Activision Inc
1990
Arcade: Shoot-em-up
£9.99
English
ZX Spectrum 128K
Multiple schemes

69
Jim Douglas
Chris Bourne

The problem with producing top-bottom scrolling blasts these days is that, since everyone has had a number of successful stabs at the genre, you really can't get away with anything which doesn't have a revolutionary new angle.

Sonic Boom, Activision's latest fighter-Jet coin-op conversion unfortunately falls just short of this admittedly tall order.

Two immediate problems come to light on loading. The first is that you have to load each level individually, even on 128k machines. Should you lose all three lives on level 3, for example, and use up your "continue" credits, you have to rewind the tape, load in level 1 and start all over again. The second irritant is that, unlike the coinop, there is no two player option. No team-up chocks-away bravado here.

So a tape-straining solitary mission of death and destruction is all Sonic Boom can offer.

SB isn't bad looking at all boasts a variety of heavily protected installations for you to destroy (loopy fanatics having taken control of a bunch of military bases). There are swooping waves of enemy jets which barrel-roll out of the sun toward you. You have extra "spirit" fighters which fly along side and fire on your command. And when you hit a fuel depot, it bursts into a visually appealing fireball.

In fact, it's betwixt the twin stools of graphical excellence and visual clarity that Sonic Boom so frequently falls.

Enemy bullets are so successfully camouflaged while passing over the intricate backgrounds, that it's actually quite rare that you know what's just killed you.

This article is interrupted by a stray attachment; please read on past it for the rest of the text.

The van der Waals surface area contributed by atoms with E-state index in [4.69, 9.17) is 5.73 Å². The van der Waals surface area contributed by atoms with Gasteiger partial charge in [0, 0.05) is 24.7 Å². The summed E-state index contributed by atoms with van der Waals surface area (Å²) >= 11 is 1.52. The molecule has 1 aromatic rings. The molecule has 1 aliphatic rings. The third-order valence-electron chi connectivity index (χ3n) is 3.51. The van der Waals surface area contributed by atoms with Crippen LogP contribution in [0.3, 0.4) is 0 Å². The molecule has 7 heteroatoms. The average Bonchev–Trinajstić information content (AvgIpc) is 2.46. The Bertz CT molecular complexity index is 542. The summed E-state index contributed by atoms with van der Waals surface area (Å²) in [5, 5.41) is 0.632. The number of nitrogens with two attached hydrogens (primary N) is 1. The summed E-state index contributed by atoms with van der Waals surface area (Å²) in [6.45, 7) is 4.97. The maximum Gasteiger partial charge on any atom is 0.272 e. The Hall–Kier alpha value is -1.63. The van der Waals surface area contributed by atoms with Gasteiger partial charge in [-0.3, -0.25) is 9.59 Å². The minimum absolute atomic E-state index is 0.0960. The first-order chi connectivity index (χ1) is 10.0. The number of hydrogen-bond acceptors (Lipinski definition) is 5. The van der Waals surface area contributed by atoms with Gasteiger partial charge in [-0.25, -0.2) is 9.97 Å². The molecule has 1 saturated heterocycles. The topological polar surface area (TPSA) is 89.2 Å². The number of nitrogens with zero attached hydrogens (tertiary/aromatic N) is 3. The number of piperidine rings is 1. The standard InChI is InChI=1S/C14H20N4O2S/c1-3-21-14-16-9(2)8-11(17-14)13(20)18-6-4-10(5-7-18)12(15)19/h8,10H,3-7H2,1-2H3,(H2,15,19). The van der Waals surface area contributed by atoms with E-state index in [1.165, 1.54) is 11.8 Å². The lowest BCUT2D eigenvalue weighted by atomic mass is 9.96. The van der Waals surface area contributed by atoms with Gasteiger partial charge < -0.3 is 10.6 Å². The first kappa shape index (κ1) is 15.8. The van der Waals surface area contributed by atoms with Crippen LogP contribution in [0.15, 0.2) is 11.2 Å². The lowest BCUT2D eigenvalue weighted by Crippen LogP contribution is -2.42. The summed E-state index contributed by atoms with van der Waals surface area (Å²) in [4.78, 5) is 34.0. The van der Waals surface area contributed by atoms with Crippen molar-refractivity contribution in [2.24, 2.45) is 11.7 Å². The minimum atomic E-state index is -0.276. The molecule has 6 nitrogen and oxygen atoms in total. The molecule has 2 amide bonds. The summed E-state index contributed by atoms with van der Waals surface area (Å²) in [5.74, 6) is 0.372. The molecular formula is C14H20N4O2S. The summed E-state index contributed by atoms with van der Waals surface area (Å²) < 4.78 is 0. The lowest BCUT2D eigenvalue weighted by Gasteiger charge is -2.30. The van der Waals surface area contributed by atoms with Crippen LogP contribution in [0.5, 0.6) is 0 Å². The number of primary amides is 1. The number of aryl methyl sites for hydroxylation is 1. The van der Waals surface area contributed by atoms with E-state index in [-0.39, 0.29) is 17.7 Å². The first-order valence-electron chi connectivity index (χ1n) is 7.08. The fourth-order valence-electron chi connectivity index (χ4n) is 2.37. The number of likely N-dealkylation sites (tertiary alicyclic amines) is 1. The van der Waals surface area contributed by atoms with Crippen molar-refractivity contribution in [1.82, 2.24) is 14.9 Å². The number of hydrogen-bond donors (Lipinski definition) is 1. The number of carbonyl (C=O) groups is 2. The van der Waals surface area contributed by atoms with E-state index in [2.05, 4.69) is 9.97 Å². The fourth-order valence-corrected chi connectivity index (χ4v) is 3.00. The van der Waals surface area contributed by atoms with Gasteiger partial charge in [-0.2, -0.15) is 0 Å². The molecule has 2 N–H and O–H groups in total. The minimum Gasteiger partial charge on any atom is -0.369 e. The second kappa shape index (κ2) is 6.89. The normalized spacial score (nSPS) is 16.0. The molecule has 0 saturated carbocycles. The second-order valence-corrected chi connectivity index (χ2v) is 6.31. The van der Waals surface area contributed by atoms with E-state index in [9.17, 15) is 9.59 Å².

At the end of each level, you must defeat a (really rather predictable) big-thing-that-fires-a-lot. Defeat this gargantuan piece of military kit and you get to (load from tape) the next level.

Personally, I find the less than excellent joysticks available for the Spectrum virtually useless for games requiring such instant response and accuracy. Redefining the keys is a bit of a curiosity, though. Since you can't redefine the Quit and Pause keys (Q & P) the world-famous QAOP - Up, Down, Left, Right set-up has the unfortunate result of pausing the game every time you try to fly right and quitting every time you try to fly towards the top of the screen.

The flight of the enemy planes and your own Super weapon; a sort of circulating circle of discs affair, are triffic. The baddies swoop around in their jets and their tanks truncle along the debris-strewn pathways. And your spinning weapons spins most impressively.

Label: Activision
Price: £8.95
Reviewer: Jim Douglas

Not bad, but we've seen an awful lot of the same.

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